Infrastructure focus of Victorian pre-Budget submissions


Major peak bodies seek spending on roads rail and ports in lead-up to State Budget

Infrastructure focus of Victorian pre-Budget submissions
Victorian roads and congestion are in the frame

Pre-Budget submissions to the Victorian Government are mounting with several non-transport industry representative bodies advocating transport infrastructure funding.

One common theme has been support for the East West Link, though regional roads, rail freight and links to the new Melbourne wholesale market also feature prominently.

Amongst the more vocal is the Victorian Farmers Federation (VFF), which has a vested interest in road and rail.

The VFF seeks more work on the prospect of the North East link connecting the M80 Ring Road at Greensborough and the Eastern Freeway.

"Anecdotally there will be high demand within the agriculture sector for the link, considering the feed demands for the large dairy production region of Gippsland. In Gippsland, there are currently 1523 active dairy farms with an average herd size of 299," the VFF’s submission states.

"Based on average intake of feed and supplements there is an annual requirement of over 600kt annually.

"This equates to over 100 truck trips daily to ship feed from the north, northwest and west of the State to Gippsland. Considering these states do not include feed demand for pig and poultry farms.

"In additional to the southeast flow of feed to Gippsland, the Northeast link would also facilitate the western flow of fresh produce and flowers from the eastern Melbourne Yarra Ranges area. Currently, over 25 per cent of all buyers, growers, wholesalers and agents are from the Melbourne’s east and southeast.

"Considering the growth of both the Gippsland dairy industry and the growth forecast for the Melbourne market after the move to Epping, even before the additional of other freight and passenger flows, the justification for the northeast link becomes compelling."

VFF Grains Group President Brett Hosking recently also reiterated a long-sung refrain on the state of the grain supply chain network at a recent conference.

"There are lines where you could jog past the trains, they’re going that slow because of the poor condition of the track," Hosking says.

"Poor tracks mean longer delivery times, slower turnaround times, and reduced track capacity − all resulting in reduced efficiency and higher freight costs to growers."

Conference panellists highlighted that it costs an average of about $70 a tonne to get grain to port in Victoria, which equates to about 30 per cent of growers’ cost of production.

"Getting rid of our dual gauge lines in Victoria, so that it’s all standard gauge, will deliver enormous efficiencies and cut freight costs," Hosking says.

The VFF wants major parties to commit $250 million to the standardisation and upgrade of the state’s rail freight lines.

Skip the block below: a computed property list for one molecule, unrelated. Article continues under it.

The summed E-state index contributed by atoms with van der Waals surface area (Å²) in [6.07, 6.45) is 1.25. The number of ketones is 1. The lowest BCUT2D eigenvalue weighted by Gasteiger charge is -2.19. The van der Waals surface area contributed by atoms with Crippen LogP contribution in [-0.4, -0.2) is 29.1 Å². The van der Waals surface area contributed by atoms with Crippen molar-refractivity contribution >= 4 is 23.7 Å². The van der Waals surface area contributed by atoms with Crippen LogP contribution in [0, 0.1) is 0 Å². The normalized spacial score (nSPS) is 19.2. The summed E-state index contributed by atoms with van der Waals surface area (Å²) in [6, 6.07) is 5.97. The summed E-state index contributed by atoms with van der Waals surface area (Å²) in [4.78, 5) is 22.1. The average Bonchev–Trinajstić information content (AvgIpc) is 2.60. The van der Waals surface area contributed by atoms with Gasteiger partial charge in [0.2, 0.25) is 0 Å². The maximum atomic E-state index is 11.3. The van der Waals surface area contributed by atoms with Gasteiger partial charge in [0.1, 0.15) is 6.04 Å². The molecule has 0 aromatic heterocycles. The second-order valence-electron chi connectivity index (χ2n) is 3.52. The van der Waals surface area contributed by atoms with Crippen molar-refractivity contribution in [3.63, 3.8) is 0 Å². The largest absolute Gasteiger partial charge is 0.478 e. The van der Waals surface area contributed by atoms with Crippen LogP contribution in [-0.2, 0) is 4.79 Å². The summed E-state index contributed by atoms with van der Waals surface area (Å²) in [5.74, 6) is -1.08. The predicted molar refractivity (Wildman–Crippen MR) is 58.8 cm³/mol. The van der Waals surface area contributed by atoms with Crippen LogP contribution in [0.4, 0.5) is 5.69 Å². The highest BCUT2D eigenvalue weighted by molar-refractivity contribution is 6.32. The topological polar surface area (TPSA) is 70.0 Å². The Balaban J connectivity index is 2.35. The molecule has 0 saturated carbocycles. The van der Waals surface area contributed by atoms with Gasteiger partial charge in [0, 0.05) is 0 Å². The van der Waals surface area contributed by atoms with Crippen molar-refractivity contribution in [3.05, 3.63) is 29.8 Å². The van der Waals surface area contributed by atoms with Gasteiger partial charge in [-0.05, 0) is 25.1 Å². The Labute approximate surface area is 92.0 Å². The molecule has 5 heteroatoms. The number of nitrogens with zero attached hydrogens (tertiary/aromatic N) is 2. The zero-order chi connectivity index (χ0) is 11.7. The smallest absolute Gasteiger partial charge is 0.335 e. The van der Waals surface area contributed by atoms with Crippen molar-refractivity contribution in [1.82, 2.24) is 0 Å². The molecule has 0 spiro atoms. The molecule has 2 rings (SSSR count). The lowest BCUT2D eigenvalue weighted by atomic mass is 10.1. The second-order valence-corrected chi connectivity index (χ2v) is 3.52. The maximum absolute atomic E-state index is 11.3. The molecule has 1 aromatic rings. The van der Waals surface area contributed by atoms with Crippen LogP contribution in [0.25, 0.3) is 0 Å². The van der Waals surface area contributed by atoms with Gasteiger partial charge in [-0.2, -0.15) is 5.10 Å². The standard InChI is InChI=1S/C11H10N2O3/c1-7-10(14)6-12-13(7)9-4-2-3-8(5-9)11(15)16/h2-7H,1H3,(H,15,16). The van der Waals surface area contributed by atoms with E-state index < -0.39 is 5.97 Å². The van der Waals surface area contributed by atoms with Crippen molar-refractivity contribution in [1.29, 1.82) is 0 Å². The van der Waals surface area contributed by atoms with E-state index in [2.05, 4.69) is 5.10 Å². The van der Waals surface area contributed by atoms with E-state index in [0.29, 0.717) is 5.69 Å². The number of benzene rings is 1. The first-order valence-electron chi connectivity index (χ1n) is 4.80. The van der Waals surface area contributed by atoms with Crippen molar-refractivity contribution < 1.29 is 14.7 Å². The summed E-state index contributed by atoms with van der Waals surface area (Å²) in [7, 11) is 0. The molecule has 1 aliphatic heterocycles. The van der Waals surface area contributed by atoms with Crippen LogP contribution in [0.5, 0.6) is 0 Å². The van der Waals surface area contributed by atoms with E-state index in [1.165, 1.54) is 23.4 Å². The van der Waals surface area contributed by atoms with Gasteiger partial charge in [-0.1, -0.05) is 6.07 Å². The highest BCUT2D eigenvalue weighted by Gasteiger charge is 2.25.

But panellists highlighted that the rail freight network was just one component of the supply chain.

"There’s no point upgrading the rail lines to get grain to port quicker if trains or trucks get caught up in delays at port or at up-country receival sites.

"There is a need for co-investment by state and federal government in rail, and industry investment in efficient storage and handling silos and ports to increase our states efficient export capability."

 

The Victorian Employers' Chamber of Commerce & Industry (VECCI) wants the State Government to deliver East West Link Stage 1, with the PPP contract awarded by November while concurrently starting the statutory planning process for Stage 2, "ensuring a future port connection and completion to the Western Ring Road so as to provide an alternative crossing to the West Gate Bridge".

The Australian Industry Group (Ai Group) is already on record as backing the East West Link to "ease congestion and provide a much needed, long-term alternative to the M1 corridor".

It is also looking for progress on developing the Port of Hastings as Melbourne’s container shipping point, given the increasing strains on the capacity of Port Melbourne due to container traffic volume increases.

"The development of the second port is critical for the future of the growing freight trade and the viability of the sector well beyond the next decade," Ai Group’s submission states.

"This project will enable Melbourne to reap the full advantages of enhanced trade links with the booming Asian economies.

"We would welcome further progress and a firm commitment by the Victorian Government to ensure industry has access to a second port before crippling bottlenecks emerge and harm productivity."

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